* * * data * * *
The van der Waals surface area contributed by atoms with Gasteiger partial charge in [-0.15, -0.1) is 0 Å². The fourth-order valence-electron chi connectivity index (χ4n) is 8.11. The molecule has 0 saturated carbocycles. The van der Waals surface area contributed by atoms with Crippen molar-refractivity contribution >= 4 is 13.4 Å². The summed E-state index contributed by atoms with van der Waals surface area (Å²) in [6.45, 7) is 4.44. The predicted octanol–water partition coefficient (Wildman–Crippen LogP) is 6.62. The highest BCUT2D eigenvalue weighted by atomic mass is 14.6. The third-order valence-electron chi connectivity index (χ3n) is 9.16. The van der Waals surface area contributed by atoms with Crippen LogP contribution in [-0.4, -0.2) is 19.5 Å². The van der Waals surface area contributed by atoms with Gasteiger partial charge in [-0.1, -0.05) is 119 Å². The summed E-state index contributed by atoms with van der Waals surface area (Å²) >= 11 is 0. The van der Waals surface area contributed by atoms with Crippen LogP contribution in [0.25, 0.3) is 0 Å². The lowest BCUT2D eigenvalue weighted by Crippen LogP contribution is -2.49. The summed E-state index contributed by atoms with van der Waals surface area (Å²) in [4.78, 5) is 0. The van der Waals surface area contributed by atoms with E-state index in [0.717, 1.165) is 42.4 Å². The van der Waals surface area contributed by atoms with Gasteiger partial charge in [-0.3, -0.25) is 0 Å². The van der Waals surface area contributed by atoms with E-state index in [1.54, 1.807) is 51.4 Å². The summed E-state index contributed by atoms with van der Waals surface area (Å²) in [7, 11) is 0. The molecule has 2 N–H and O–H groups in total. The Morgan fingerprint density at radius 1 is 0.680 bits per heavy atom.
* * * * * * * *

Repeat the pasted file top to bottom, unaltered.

The van der Waals surface area contributed by atoms with Gasteiger partial charge in [-0.15, -0.1) is 0 Å². The fourth-order valence-electron chi connectivity index (χ4n) is 8.11. The molecule has 0 saturated carbocycles. The van der Waals surface area contributed by atoms with Crippen molar-refractivity contribution >= 4 is 13.4 Å². The summed E-state index contributed by atoms with van der Waals surface area (Å²) in [6.45, 7) is 4.44. The predicted octanol–water partition coefficient (Wildman–Crippen LogP) is 6.62. The highest BCUT2D eigenvalue weighted by atomic mass is 14.6. The third-order valence-electron chi connectivity index (χ3n) is 9.16. The van der Waals surface area contributed by atoms with Crippen LogP contribution in [-0.4, -0.2) is 19.5 Å². The van der Waals surface area contributed by atoms with Gasteiger partial charge in [-0.1, -0.05) is 119 Å². The summed E-state index contributed by atoms with van der Waals surface area (Å²) >= 11 is 0. The van der Waals surface area contributed by atoms with Crippen LogP contribution in [0.25, 0.3) is 0 Å². The lowest BCUT2D eigenvalue weighted by Crippen LogP contribution is -2.49. The summed E-state index contributed by atoms with van der Waals surface area (Å²) in [4.78, 5) is 0. The van der Waals surface area contributed by atoms with E-state index in [0.717, 1.165) is 42.4 Å². The van der Waals surface area contributed by atoms with Gasteiger partial charge in [-0.3, -0.25) is 0 Å². The van der Waals surface area contributed by atoms with E-state index in [1.54, 1.807) is 51.4 Å². The summed E-state index contributed by atoms with van der Waals surface area (Å²) in [7, 11) is 0. The molecule has 2 N–H and O–H groups in total. The Morgan fingerprint density at radius 1 is 0.680 bits per heavy atom.